New Orleans In recent years genuflecting in the direction of the “ground war” in politics has become almost routine. Sadly, much like other religions and church attendance, a whole lot more people praise field operations as critical to winning elections, than actually walk the talk and put the program in practice. As more and more of this activist moment is focused on electoral work, it’s worth reprising lessons learned and ignored.
We’ve talked before about the uphill push that Becky Bond and Zack Exley described in their book, Rules for Revolutionaries, as they tried to get support for their field-and-phone program within the Sanders Campaign. This issue of Social Policy in the mail features a piece by Peter Haberfeld called “The Sanders Campaign: Notes from Inside Out on a Local Campaign.” He also details the tensions between campaign directors and the experienced grassroots folks in the Berkeley and Oakland area that were trying to emphasize the ground game to deliver for Sanders. They often felt the web-attention was gobbling up their strategy. Both sets of campaigns describe having to virtually go rogue in order to get the job done. Bond and Exley saw much of the millions that was spent by the Sanders Campaign the same as pouring money down a rat hole. A close look at the Clinton-Trump contest certainly shows that Trump was all-media-all-the-time, but it was also clear that Clinton could not duplicate the Obama ground game of 2008 and 2012.
All of this came rushing back at me when I opened an email from Judy Duncan, head organizer of ACORN Canada, sending a somewhat dated piece, two-and-a-half years old by David Broockman and Joshua Kalla who were then graduate students in the Department of Political Science at UC Berkeley writing in Vox. I read the piece with fresh eyes, partially because then ACORN was new to Scotland and late to the dance on the independence election, but Broockman and Kalla hit the nail on the head in pulling back the covers on the reality of the field program, where many of our leaders and organizers volunteered, and many other programs pointing out that the “arms” race to record “knocks” was obscuring the importance of non-scripted, quality conversations with voters by the doorknocking canvassers.
They cite the now famous study several decades ago by Alan Gerber and Don Green in 1998.
The professors randomly assigned voters to receive different inducements to vote: some received postcards, some received phone calls, some received a visit from a canvasser, and some received nothing. The experiment found that voters called on the phone or sent postcards were not noticeably more likely to vote than those sent nothing. But canvassing was different. Just one in-person conversation had a profound effect on a voter’s likelihood to go to the polls, boosting turnout by a whopping 20 percent (or around 9 percentage points). The nearly two decades since Gerber and Green’s first experiment have consistently borne out their finding that personal conversations have special political potency. Hundreds of academics and campaigns have tested the impacts of various campaign tactics with randomized field trials. High-quality canvassing operations emerge as consistent vote-winners. On the other hand, impersonal methods have consistently failed to produce cost-effective results, no matter how you slice the data or which populations researchers examine.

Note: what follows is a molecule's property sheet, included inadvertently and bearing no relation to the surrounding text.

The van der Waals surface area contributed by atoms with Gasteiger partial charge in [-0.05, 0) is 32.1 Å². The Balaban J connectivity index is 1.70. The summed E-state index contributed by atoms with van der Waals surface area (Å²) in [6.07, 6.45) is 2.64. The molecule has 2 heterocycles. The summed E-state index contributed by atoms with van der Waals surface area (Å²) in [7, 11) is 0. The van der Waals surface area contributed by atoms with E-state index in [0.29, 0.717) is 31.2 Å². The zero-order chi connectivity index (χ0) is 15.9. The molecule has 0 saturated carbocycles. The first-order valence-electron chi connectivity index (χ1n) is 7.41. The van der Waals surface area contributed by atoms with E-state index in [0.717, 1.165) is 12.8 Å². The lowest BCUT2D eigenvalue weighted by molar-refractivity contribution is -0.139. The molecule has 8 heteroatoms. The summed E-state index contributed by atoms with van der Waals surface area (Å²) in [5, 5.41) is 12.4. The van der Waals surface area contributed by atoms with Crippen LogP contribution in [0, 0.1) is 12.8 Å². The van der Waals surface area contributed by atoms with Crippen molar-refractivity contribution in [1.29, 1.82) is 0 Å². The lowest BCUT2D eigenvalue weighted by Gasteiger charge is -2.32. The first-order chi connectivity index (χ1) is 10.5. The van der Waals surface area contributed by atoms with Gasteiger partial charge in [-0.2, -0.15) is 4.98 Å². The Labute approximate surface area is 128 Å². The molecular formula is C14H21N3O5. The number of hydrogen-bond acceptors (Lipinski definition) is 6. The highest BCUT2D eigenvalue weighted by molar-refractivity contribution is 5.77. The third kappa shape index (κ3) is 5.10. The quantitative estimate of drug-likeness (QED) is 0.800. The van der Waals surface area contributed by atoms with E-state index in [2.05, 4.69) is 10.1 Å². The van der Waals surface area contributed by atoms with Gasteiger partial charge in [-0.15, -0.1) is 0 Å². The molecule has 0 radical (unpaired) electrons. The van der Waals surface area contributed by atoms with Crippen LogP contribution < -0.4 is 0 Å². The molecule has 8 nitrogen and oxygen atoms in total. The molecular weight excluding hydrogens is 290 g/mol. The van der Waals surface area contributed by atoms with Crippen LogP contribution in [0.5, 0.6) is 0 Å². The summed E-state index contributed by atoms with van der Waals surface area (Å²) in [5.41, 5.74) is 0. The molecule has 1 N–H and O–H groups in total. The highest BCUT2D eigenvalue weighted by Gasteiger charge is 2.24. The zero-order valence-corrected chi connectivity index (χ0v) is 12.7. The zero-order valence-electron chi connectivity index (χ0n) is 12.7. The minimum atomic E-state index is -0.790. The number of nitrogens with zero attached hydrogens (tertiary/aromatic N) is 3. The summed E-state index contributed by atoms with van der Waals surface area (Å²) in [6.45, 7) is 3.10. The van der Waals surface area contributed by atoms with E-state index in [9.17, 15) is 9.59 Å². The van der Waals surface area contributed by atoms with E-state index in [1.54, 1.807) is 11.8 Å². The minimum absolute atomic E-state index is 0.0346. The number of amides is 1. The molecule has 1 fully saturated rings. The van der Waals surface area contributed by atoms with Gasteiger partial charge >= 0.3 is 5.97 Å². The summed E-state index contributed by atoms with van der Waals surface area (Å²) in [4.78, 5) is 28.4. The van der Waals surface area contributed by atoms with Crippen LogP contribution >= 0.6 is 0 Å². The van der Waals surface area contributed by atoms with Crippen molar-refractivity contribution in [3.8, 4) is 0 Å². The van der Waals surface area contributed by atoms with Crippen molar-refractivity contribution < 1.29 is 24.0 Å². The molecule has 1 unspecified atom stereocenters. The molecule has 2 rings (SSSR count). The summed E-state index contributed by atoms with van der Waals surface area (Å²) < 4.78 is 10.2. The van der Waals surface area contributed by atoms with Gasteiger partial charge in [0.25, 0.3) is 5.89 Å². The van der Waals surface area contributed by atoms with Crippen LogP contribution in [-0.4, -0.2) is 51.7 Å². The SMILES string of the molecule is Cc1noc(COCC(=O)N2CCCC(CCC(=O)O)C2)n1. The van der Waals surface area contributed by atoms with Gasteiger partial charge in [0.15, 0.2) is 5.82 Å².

Of course this is not as simple as “add water and stir.” Green points that out himself:
But facilitating that breed of genuine personal outreach isn’t what many “field” campaigns actually do. Green has seen this in practice. He has found that many canvassing operations have effects “smaller than what we obtained from our initial study or in our follow-up experiments with seasoned groups such as ACORN.” But, Green went on to say, “When I’d inquire about the details of these sub-par canvassing efforts, I would often discover that the scripts were awkward or that there was limited attention to training and supervision.”
So, yes, as Bond and Exley argue, with the right kind of volunteer base and training, it is physically possible to get past micro-targeting and “hit every door,” if that is the campaign plan, but it will still require people who have been to the rodeo and know how to ride.